Cooler weather is here and we’ve all pulled out our heaters to warm our living spaces.
With Australian households experiencing a 26% rise in their energy spend last year, there’s never been a better time to consider the impact on both your pocket and the environment of keeping your home warm and snug.
Further than simply plugging in an appliance however, depending on the size of your home and your energy source, economical heating of your home can be achieved with a number of simple measures.
1. Use your curtains
Not just for decoration, drawing curtains and pulling down blinds across your windows traps in warm area and stops the flow of cool air into your home through glass panels.
Conversely, remember to open the curtains, blinds and even doors to admit fresh warm air as the temperature rises with the sun outside during the day. Inviting the sun’s warming rays into your home is essentially free heating.
2. Use timers on your heating
Whether it’s central heating or a freestanding unit in your home, set a timer for optimum performance. Starting your heater 30 minutes before you get up each morning will take the edge off the chill and remove the need for a costly turbo blast of heat when you start moving through your home each day.
Setting a timer to switch off your heating at night is also a good practice – it might highlight energy wastage heating a whole living area for late night channel surfing, when you could be snuggled in bed with a good book!
3. Rearrange your furniture
Position your furniture to allow circulation of heat throughout your living areas. A sofa place directly in front of a heat source will block the flow and, in some cases, overheat the appliance. Allowing ample space for good air circulation.
4. Rug up
It sounds simple but dressing for the seasons can make your entire family more comfortable in the home without any cost at all. Donning a trackie doesn’t really cut it though – wool is a great insulator against cold and worn against the skin is less bulky than jackets or layers on top that restrict physical movement. Socks and slippers on concrete of timber floors are a must too.
5. Invest in insulation
Homes that are not insulated experience heat loss through roofs and ceilings, walls and floors. Installing insulation can save up to 80% on heating (and cooling) losses, together with the potential to reduce condensation and therefore the potential for mould and damp to develop in your home.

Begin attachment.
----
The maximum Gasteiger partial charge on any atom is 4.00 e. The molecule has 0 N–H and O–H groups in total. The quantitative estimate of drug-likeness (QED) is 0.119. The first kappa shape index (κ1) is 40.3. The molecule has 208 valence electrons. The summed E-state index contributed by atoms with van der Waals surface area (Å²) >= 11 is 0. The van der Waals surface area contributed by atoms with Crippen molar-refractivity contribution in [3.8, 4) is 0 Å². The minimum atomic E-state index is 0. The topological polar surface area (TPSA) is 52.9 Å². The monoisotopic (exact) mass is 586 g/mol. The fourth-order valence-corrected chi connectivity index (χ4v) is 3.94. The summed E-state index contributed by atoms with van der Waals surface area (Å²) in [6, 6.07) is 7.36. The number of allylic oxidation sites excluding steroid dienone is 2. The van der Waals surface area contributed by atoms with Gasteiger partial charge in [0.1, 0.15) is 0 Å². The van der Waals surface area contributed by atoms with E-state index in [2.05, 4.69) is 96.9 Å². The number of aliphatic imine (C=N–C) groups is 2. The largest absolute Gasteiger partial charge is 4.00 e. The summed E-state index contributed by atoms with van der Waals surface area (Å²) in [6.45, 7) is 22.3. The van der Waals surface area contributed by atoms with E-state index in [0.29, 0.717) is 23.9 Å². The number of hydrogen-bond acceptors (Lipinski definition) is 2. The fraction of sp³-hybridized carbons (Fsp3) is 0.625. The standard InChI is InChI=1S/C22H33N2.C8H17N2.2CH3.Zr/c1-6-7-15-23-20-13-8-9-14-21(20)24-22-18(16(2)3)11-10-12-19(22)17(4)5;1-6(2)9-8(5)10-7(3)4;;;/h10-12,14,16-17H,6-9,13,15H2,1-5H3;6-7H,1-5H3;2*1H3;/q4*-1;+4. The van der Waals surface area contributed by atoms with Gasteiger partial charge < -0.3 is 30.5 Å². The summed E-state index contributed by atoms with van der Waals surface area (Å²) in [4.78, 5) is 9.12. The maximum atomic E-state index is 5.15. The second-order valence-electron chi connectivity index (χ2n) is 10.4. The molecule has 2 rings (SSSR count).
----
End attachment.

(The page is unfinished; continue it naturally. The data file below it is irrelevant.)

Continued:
6. Go easy on the temperature setting
Ideally set your thermostat for 19 degrees Celsius, but never above 21 degrees. Don’t be tempted to knock it up when you’re feeling chilly – move around more, close a door or rug up yourself (see #4 above) or your space (see #9 below).
7. Zone out
Using space heaters or a zoned natural gas heating system is the most efficient and cost effective way to heat your home. For maximum efficiency a lower temperature is required for bedrooms (where you’re already snuggled under layers) than in your living areas. If you’re looking at upgrading or replacing your home heating, or are planning a new build, consider the needs for the entire home and talk to experts about the best solution for your home.
8. Mind the gap
Gaps around windows and under door openings can contribute enormously to the loss of warm air created by your heating source, causing it to work harder to maintain a constant temperature.
According to Carbon Cops, filling cracks around windows and sealing your home against draughts typically earns its cost back within two or three bills. Use draught stoppers under doors and block off chimneys where they don’t work.
9. Rug out
Even if you love the look of sweeping timber floorboards, or polished concrete flooring, adding a rug to your living space in the cooler months will insulate you against the cold and aid the retention of warmth in your rooms, particularly with floorboards which, in older home tend to be gappy.
10. Close your doors
It sounds simple but make a practice of physically dividing up your living spaces for optimum heating. Encourage all members of the household to close doors to areas not in use and keep them closed.